Sunday, March 6, 2011

Keep Missouri Workers Free From Unlawful Discrimination and Retaliation

Living in the state of Missouri has always made me proud. We're the "Show-Me State," home of Harry Truman, the man who integrated the military, among many other honorable decisions. Our discrimination laws have been fair, letting Missouri juries filled with Missouri citizens who have the Show-Me wisdom decide not only whether a worker has suffered from unlawful discrimination, but also what the monetary compensation should be to try to make that worker whole.

And Missouri juries get it right most of the time, using their innate intelligence and common sense. Plaintiffs lose something like 40% of the time. Punitive damages are awarded in rare cases only. Missouri judges follow a law that was passed almost 50 years ago during the Civil Rights movement. As the song from"Oklahoma" goes, "Everything's up to date in Kansas City ..." (and St. Louis, and Springfield, and Columbia and everywhere else in Missouri.)

Now, some in the Missouri legislature want to strip Missouri workers of some of this state's hard fought civil rights. The proposed changes do the following:

1. Throw Missouri citizens into federal courts because judges in the federal courts have consistently thrown cases out of court. By eliminating individual liability in the law, non-Missouri corporations, who benefit from the change, can force all lawsuits into federal courts headquartered in Kansas City or St. Louis, providing no local control for Missouri citizens.

2. Require caps on damages modeled after caps in federal courts that were set and have not been adjusted since 1991, some twenty years ago.

3. Gut workers' ability to bring necessary whistleblower cases by subjecting them to the caps and requiring unreasonable proof.  This law is proposed and backed by one particular company because it's lawyers are upset that a verdict was rendered against the company some eight years ago.

It's hard to talk about these changes in the abstract, so I'll try to illustrate the impact these changes would have on one of my clients.

My client is a 17 year old girl who at age 16 went to work at a restaurant to help save money for her dream to attend art college. She did not know what danger she was walking into when she accepted the job. Her supervisor was a serial sexual molester. The owner of the restaurant knew that the supervisor had raped a girl who was previously employed, but kept the molester supervising young women. My client, young and naive, knew nothing of her supervisor's past problems. When he sexually molested my client, my client did not know what to do or to whom to turn. She did what most young girls do, nothing -  because she was so afraid of losing her job and that she would be blamed as somehow enticing this pervert. Finally, when it got to be too much for her to bear, she told the owner's daughter, who said, "Oh, he's done this before." When the bosses found out, they told my client not to tell anyone. Ultimately, several months down the road, she did tell her parents.  It was not until my client's parents found out that anything was really done.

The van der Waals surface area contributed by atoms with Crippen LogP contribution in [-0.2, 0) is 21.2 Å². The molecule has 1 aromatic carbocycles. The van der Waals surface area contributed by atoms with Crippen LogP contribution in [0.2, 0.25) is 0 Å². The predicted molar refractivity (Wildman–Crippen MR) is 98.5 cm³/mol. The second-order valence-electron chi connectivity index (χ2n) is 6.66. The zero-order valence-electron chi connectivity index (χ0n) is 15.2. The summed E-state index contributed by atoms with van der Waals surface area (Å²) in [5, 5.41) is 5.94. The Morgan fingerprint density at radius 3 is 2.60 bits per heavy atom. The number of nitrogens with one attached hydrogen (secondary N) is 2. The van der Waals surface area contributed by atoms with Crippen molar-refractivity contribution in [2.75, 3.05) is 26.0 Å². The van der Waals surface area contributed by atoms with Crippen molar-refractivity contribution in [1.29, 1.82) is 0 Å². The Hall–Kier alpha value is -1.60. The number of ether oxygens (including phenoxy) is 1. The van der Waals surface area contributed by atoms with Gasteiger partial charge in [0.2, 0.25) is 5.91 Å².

My client's parents took their daughter to the police station and this supervisor ended up pleading guilty to a misdemeanor battery, with a suspended imposition of sentence. No registering as a sexual offender, no jail time, and his record is totally cleared as if he was never found guilty as long as he gets through his probation .

In the meantime, my client has suffered as a victims of sexual assault do. If this law passes, she will be limited in damages to $50,000 to repay her for the attacks because of the size of the company; she will not be able to sue the man who molested her for sexual harassment since he is an individual; and she may have the entire case thrown out of court because of peculiar twists in federal law.

Is this how Missouri really wants to treat it's citizens? I know businesses do not like to get sued. No one likes being sued. But, the citizens of Missouri have the intelligence and common sense to decide when someone has been done wrong. Our jury system is the underpinning of our democracy. In Missouri, we need not distrust our citizens to do the right thing.

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